return NULL;
        }
        if (strncmp(&haystack[i], needle, needle_length) == 0) {
            return &haystack[i];
        }
    }
    return NULL;
}

int matcher(char * filename, char ** strings, unsigned int str_count)
{
    int fd;
    struct stat sb;
    char *addr;
    unsigned int i = 0; /* Used to keep us from running of the end of strings into SIGSEGV */

    fd = open(filename, O_RDONLY);
    if (fd == -1) {
        fprintf(stderr,"Error '%s' with open on '%s'\n",strerror(errno),filename);
        return 2;
    }

    if (fstat(fd, &sb) == -1) {          /* To obtain file size */
        fprintf(stderr,"Error '%s' with fstat on '%s'\n",strerror(errno),filename);
        close(fd);
        return 2;
    }

    if (sb.st_size <= 0) { /* zero byte file */
        close(fd);
        return 1; /* 0 byte files don't match anything */
    }

    /* mmap the file. */
    addr = mmap(NULL, sb.st_size, PROT_READ, MAP_PRIVATE, fd, 0);
    if (addr == MAP_FAILED) {
        fprintf(stderr,"Error '%s' with mmap on '%s'\n",strerror(errno),filename);
        close(fd);
        return 2;
    }

    while (i++ < str_count) {
        char * found = sstrstr(addr,strings[0],sb.st_size);
        if (found == NULL) {  /* If we haven't found this string, we can't find all of them */
            munmap(addr, sb.st_size);
            close(fd);
            return 1; /* so give the user an error */
        }
        strings++;
    }
    munmap(addr, sb.st_size);
    close(fd);
    return 0; /* if we get here, we found everything */
}

int main(int argc, char *argv[])
{
    char *filename;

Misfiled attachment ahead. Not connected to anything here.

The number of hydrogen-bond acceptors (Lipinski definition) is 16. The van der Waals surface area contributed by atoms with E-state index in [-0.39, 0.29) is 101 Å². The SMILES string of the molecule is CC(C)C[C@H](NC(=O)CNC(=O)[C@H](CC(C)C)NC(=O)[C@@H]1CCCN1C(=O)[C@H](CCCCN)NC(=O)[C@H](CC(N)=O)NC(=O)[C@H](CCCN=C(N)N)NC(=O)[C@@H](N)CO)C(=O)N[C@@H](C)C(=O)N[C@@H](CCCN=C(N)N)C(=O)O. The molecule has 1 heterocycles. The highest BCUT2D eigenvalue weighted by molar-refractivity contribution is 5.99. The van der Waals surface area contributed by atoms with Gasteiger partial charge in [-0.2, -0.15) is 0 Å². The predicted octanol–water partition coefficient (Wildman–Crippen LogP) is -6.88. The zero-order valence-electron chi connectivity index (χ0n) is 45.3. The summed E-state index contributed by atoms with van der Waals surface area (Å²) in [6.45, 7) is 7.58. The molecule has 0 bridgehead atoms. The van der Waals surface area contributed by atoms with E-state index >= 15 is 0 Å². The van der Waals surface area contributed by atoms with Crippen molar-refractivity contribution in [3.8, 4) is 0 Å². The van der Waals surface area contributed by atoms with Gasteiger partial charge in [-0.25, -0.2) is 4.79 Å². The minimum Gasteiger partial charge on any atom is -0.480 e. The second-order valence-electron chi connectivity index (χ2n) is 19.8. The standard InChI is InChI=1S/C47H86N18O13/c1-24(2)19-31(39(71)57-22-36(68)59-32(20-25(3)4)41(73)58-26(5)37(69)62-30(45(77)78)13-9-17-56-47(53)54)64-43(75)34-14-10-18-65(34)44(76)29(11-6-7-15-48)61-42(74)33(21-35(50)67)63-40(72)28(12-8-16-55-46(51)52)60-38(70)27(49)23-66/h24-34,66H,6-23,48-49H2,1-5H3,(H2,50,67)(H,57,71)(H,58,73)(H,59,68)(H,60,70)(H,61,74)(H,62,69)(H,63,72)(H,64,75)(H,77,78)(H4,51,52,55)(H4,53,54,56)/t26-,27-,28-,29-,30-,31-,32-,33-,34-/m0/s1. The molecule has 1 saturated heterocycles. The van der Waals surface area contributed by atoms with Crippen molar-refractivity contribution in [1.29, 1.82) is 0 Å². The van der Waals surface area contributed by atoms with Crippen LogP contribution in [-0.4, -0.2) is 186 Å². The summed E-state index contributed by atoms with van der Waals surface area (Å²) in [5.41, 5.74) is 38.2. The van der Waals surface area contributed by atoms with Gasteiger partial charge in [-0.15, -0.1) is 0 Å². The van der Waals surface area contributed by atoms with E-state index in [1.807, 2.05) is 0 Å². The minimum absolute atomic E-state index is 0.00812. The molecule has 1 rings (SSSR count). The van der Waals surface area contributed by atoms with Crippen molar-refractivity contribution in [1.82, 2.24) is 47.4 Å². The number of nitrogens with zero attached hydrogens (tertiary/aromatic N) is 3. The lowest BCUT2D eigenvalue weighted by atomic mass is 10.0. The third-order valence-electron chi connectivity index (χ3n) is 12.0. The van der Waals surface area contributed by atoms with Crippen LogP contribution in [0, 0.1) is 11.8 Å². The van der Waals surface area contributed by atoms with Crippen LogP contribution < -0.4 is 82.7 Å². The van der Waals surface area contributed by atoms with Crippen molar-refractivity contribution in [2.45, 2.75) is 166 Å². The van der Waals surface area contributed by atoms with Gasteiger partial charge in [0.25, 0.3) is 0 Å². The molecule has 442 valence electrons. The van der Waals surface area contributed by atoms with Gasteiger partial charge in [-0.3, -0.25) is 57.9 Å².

char **strings;
    unsigned int str_count;
    if (argc < 3) { /* Lets count parameters at least... */
        fprintf(stderr,"%i is not enough parameters!\n",argc);
        return 2;
    }
    filename = argv[1]; /* First parameter is filename */
    strings = argv + 2; /* Search strings start from 3rd parameter */
    str_count = argc - 2; /* strings are two ($0 and filename) less than argc */

    return matcher(filename,strings,str_count);
}

Compile it with:

gcc matcher.c -o matcher

Run it with:

./matcher filename needle1 needle2 needle3

Credits:

Notes:

  • It will scan through the parts of the file preceding the matched strings multiple times - it will only open the file once though.
  • The entire file might end up loaded into memory, especially if a string doesn't match, the OS needs to decide that
  • regex support can probably be added by using the POSIX regex library (Performance would likely be slightly better than grep - it is should be based on the same library and you would gain reduced overhead from only opening the file once for searching for multiple regexes)
  • Files containing nulls should work, search strings with them not though...
  • All characters other than null should be searchable (\r, \n, etc)
0

The following python script should do the trick. It kind of does call the equivalent of grep (re.search) multiple times for each line -- i.e. it it searches each pattern for each line, but since you are not forking out a process each time, it should be much more efficient. Also, it removes the patterns which have already been found and stops when all of them have been found.

#!/usr/bin/env python

import re

# the file to search
filename = '/path/to/your/file.txt'

# list of patterns -- can be read from a file or command line 
# depending on the count
patterns = [r'py.*$', r'\s+open\s+', r'^import\s+']
patterns = map(re.compile, patterns)

with open(filename) as f:
    for line in f:
        # search for pattern matches
        results = map(lambda x: x.search(line), patterns)

        # remove the patterns that did match
        results = zip(results, patterns)
        results = filter(lambda x: x[0] == None, results)
        patterns = map(lambda x: x[1], results)

        # stop if no more patterns are left
        if len(patterns) == 0:
            break

# print the patterns which were not found
for p in patterns:
    print p.pattern

You can add a separate check for plain strings (string in line) if you are dealing with plain (non-regex) strings -- will be slightly more efficient.

Does that solve your problem?

0